Tuesday, April 15, 2014

Game of the Day (4/14/84)

Twins 4, Mariners 3 (11). Same teams and score as yesterday, but now with two additional innings! Minnesota pitched Albert Williams in (deservedly) the last season of his career; Seattle selected a 23-year-old lefty making the second of what would eventually be 428 career starts. Mark Langston would go on to a 17-win rookie season in which he led the AL in both strikeouts and walks.

Seattle opened the early lead when Jack Perconte led off the first with a single, stole second, and moved to third on a groundout; Williams then walked Gorman Thomas before Pat Putnam's grounder brought Perconte home. Langston walked two Twins in the bottom of the inning, but left them on, and the Mariners extended their advantage in the second as Al Cowens singled, move to third on a steal-and-error combo, and scored on Phil Bradley's groundout.

Langston hit a batter in the second, but kept Minnesota hitless until Mickey Hatcher's fourth inning single. Williams had settled in to contain the Mariner offense in the meantime, working around a walk in the fourth. He permitted singles to Bob Kearney in the fifth and Thomas in the sixth, but both of them were thrown out trying to steal.

Langston recorded the first two outs of the sixth before allowing anyone to reach in the inning. However, that was followed by a Kent Hrbek single, a Hatcher double that put the tying runs in scoring position, and a game-tying two-run triple by Dave Engle. After Gary Gaetti grounded out to end the inning, Seattle threatened in the seventh, as Alvin Davis and Bradley singled to put two on with one out. Kearney flied (or possibly lined, as my confidence in the play-by-play precision from 1984 is not ironclad) back to the mound for an inning-ending double play.

The Twins mounted an even more serious scoring chance in the bottom of the seventh, starting with a Tim Laudner walk and a Lenny Faedo single. Darrell Brown bunted the runners to second and third, Teufel was intentionally walked to load the bases, and Bob Stoddard replaced Langston (which is understandable, given the starter's questionable control and the fact that a walk would force in the go-ahead run). Stoddard induced a double play ball from Tom Brunansky to end the inning with the tie still intact.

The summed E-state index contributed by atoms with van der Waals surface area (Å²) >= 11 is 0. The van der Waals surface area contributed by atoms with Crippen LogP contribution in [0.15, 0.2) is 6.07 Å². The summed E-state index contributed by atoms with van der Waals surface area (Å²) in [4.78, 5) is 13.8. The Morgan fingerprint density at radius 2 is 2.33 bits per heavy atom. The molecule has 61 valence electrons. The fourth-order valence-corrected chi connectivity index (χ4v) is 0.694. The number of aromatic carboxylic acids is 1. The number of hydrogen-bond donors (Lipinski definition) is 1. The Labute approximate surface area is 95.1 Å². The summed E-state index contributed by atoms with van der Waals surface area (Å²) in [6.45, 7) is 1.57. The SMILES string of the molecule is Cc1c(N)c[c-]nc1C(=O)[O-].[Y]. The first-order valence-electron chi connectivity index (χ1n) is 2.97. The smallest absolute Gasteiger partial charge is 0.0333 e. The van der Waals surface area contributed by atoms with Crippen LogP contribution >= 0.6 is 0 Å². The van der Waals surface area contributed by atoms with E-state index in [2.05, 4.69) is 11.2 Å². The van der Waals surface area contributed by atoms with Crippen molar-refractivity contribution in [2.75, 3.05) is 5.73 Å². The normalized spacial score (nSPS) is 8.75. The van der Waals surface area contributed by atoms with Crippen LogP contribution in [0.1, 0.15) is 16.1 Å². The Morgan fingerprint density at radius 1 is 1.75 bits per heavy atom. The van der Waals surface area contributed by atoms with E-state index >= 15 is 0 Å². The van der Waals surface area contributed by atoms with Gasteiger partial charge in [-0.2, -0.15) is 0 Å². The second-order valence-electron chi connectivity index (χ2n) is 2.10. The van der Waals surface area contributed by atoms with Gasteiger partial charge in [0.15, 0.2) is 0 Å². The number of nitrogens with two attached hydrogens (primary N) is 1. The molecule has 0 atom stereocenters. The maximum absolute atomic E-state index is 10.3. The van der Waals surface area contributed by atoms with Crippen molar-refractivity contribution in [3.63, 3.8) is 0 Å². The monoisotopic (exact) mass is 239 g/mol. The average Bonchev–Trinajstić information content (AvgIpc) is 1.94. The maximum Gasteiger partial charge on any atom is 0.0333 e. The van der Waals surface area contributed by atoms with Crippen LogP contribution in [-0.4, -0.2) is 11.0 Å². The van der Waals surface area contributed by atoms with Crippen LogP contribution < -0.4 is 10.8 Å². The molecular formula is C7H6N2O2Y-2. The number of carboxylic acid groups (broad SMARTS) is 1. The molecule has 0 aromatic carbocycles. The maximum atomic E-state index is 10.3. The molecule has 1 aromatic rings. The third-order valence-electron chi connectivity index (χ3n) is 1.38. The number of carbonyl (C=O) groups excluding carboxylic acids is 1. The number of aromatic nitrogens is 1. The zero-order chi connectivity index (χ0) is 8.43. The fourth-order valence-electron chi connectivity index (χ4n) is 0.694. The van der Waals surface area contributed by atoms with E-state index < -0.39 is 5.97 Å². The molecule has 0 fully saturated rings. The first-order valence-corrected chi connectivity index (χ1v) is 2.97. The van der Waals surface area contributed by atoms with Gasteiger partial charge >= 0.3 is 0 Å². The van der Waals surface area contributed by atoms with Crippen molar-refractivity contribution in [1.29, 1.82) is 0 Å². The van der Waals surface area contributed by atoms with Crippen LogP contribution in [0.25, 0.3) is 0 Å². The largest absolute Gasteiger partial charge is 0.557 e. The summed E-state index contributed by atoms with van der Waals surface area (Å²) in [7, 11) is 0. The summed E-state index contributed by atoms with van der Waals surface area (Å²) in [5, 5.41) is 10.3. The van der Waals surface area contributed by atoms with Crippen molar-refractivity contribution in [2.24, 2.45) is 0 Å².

Pete Filson and Stoddard both faced the minimum in the eighth; Filson hit Perconte with a pitch, but then picked him off, and nobody else reached in either half of the inning. Filson also worked a spotless ninth, while Stoddard permitted a leadoff hit to Gaetti and a bunt that moved him up, then intentionally walked pinch hitter Jim Eisenreich before working out of the jam.

Ron Washington took over at shortstop in the tenth, as Eisenreich had been hitting for Faedo, the starter at the position. The substitution made no difference in this particular inning, as Cowens led off with a home run to put Seattle back in front. Spike Owen doubled two outs later, but Perconte flied out to leave him at second. Stoddard notched the first two outs quickly in the bottom of the inning, but Hatcher then reached on a Larry Milbourne error, Engle singled, and Gaetti singled as well to bring Hatcher in with the tying run.

Ron Davis replaced Filson in the top of the eleventh and set Seattle's hitters down in order. Washington then stepped up to the plate to lead off the bottom of the inning against Stoddard. With a career slugging percentage of .344 entering the '84 season, he was anything but a noted power hitter - and yet he homered, giving him his only career walkoff blast and one of only 20 total career homers.

Despite the loss, Langston's strong start was a promising sign for the Mariners; between him and Alvin Davis, Seattle would end the '84 season with the 1-2 finishers in the Rookie of the Year voting. Langston also marks the third future star pitcher to make his second MLB appearance in a Game of the Day within the first two weeks of 1984, although his outing was obviously much more important than Jose Rijo and Jimmy Key's cameos.

Combine Langston with an extra-inning comeback and an unlikely Ron Washington walkoff, and you've got one of the best games in the season's early going.

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